This story first appeared Oct. 5, 2012. We are re-posting in the wake of the 6.0 Napa earthquake.
If you live in an earthquake-prone area, preparing for one doesn't have to be difficult. Here are some basic actions you can take to protect yourself and your loved ones if needed.
Make a Plan
- Post emergency telephone numbers by phones (fire, police, ambulance, etc.).
- Teach children how and when to call 911 or your local Emergency Medical Services number for help.
- Determine the best escape routes from your home. Find two ways out of each room.
- Find the safe spots in your home to "drop, cover and hold."
- Show each family member how and when to turn off the water, gas and electricity at the main switches.
- Check if you have adequate insurance coverage.
- Teach each family member how to use the fire extinguisher, and show them where it's kept.
- Install smoke detectors on each level of your home, especially near bedrooms.
- Conduct a home hazard hunt.
- Stock emergency supplies and assemble a disaster supplies kit.
- Take a Red Cross first aid and CPR class.
- Eliminate hazards by securing your furniture. Unsecured furniture may fall on you during an earthquake.
- Inform others, like babysitters or caregivers, of your emergency plan.
What Should I Do During an Earthquake?
- If you are indoors when the shaking starts, drop, cover and hold. Move as little as possible.
- If you are in bed, stay there, curl up and hold. Protect your head with a pillow. Stay away from windows to avoid being injured by shattered glass.
- Stay indoors until the shaking stops and until it is safe to exit. If you must leave the building after the shaking stops, use stairs rather than an elevator, in case there are aftershocks, power outages or other damage.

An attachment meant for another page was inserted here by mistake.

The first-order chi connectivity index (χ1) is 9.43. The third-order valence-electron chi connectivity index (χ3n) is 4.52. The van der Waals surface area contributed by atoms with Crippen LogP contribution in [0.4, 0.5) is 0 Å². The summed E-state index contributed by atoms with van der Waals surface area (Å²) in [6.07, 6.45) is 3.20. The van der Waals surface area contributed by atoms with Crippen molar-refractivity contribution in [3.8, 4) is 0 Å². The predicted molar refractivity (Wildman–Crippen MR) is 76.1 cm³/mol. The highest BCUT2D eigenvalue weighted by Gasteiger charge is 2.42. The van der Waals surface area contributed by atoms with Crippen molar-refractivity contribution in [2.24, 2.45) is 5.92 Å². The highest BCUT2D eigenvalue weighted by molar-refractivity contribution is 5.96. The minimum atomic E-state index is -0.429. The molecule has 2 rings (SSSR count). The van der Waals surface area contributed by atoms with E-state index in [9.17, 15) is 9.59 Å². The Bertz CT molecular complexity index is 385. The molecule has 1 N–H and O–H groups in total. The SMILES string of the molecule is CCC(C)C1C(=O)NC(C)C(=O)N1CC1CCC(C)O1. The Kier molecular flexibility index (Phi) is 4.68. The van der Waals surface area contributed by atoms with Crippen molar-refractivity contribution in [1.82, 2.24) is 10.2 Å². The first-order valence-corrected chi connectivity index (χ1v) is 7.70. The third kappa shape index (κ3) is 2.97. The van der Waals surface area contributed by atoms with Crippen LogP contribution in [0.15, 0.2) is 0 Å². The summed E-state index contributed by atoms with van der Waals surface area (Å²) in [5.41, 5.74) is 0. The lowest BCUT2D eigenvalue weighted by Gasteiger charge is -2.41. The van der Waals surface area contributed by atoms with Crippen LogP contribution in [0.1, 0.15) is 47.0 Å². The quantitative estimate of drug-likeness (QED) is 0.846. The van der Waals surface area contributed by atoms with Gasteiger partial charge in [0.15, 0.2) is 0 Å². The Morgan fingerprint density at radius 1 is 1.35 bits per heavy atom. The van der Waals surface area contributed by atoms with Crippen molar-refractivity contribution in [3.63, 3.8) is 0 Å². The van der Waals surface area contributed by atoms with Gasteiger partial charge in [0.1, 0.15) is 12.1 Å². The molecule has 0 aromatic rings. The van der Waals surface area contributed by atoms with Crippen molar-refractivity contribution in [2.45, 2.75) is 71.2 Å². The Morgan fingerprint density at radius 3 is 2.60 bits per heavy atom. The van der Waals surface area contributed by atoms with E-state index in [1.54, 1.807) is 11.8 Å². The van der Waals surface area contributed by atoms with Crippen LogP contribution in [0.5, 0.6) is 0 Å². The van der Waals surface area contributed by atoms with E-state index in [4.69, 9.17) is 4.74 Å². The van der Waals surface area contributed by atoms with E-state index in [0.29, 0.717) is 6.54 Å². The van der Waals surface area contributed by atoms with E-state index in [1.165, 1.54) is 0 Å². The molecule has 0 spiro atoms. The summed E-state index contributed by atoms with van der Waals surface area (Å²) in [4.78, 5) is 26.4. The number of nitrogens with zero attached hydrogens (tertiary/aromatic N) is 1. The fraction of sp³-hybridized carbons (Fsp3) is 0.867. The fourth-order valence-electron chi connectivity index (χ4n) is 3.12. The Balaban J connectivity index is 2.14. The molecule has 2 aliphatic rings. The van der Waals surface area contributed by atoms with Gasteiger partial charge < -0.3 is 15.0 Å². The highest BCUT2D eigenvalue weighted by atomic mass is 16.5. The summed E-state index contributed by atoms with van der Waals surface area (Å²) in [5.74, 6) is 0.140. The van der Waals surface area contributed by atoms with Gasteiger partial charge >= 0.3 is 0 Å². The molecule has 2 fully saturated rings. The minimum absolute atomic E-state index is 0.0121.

- Be aware that fire alarms and sprinkler systems frequently go off in buildings during an earthquake, even if there is no fire.
If You Are Outside When the Shaking Starts
- Find a clear spot and drop to the ground.
- Stay there until the shaking stops, away from buildings, power lines, trees and streetlights.
- If you are in a mountainous area or near unstable slopes or cliffs, be alert for falling rocks and other debris. Landslides are often triggered by earthquakes.
If You Are in a Vehicle When the Shaking Starts
- Pull over to a clear location and stop. Avoid bridges, overpasses and power lines, if possible.
- Stay inside with your seatbelt fastened until the shaking stops. Then, drive carefully, avoiding bridges and ramps that may have been damaged.
- If a power line falls on your vehicle, do not get out. Wait for assistance.
Let Your Family Know You're Safe
- Register on the American Red Cross Safe and Well website available through www.RedCross.org/SafeandWell to let your family and friends know about your welfare. If you don't have Internet access, call 1-800-REDCROSS to register yourself and your family.